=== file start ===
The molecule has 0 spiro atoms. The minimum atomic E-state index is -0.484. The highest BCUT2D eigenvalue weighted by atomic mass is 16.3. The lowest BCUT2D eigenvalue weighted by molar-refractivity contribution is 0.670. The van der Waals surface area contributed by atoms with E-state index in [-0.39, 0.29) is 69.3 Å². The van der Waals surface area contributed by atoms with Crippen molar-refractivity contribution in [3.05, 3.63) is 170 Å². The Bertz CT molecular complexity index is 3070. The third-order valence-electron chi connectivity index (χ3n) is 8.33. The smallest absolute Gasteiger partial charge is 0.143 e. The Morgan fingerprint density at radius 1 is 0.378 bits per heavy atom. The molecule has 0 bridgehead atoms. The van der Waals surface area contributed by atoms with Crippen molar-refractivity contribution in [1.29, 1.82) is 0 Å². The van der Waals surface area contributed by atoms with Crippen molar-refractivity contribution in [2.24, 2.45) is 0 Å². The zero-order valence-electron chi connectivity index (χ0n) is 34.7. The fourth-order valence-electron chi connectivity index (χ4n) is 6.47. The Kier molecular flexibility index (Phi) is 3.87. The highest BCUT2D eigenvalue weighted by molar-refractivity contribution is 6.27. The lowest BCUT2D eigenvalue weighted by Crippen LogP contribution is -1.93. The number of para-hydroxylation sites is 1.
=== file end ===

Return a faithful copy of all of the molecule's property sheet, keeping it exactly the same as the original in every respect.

The molecule has 0 spiro atoms. The minimum atomic E-state index is -0.484. The highest BCUT2D eigenvalue weighted by atomic mass is 16.3. The lowest BCUT2D eigenvalue weighted by molar-refractivity contribution is 0.670. The van der Waals surface area contributed by atoms with E-state index in [-0.39, 0.29) is 69.3 Å². The van der Waals surface area contributed by atoms with Crippen molar-refractivity contribution in [3.05, 3.63) is 170 Å². The Bertz CT molecular complexity index is 3070. The third-order valence-electron chi connectivity index (χ3n) is 8.33. The smallest absolute Gasteiger partial charge is 0.143 e. The Morgan fingerprint density at radius 1 is 0.378 bits per heavy atom. The molecule has 0 bridgehead atoms. The van der Waals surface area contributed by atoms with Crippen molar-refractivity contribution in [1.29, 1.82) is 0 Å². The van der Waals surface area contributed by atoms with Crippen molar-refractivity contribution in [2.24, 2.45) is 0 Å². The zero-order valence-electron chi connectivity index (χ0n) is 34.7. The fourth-order valence-electron chi connectivity index (χ4n) is 6.47. The Kier molecular flexibility index (Phi) is 3.87. The highest BCUT2D eigenvalue weighted by molar-refractivity contribution is 6.27. The lowest BCUT2D eigenvalue weighted by Crippen LogP contribution is -1.93. The number of para-hydroxylation sites is 1.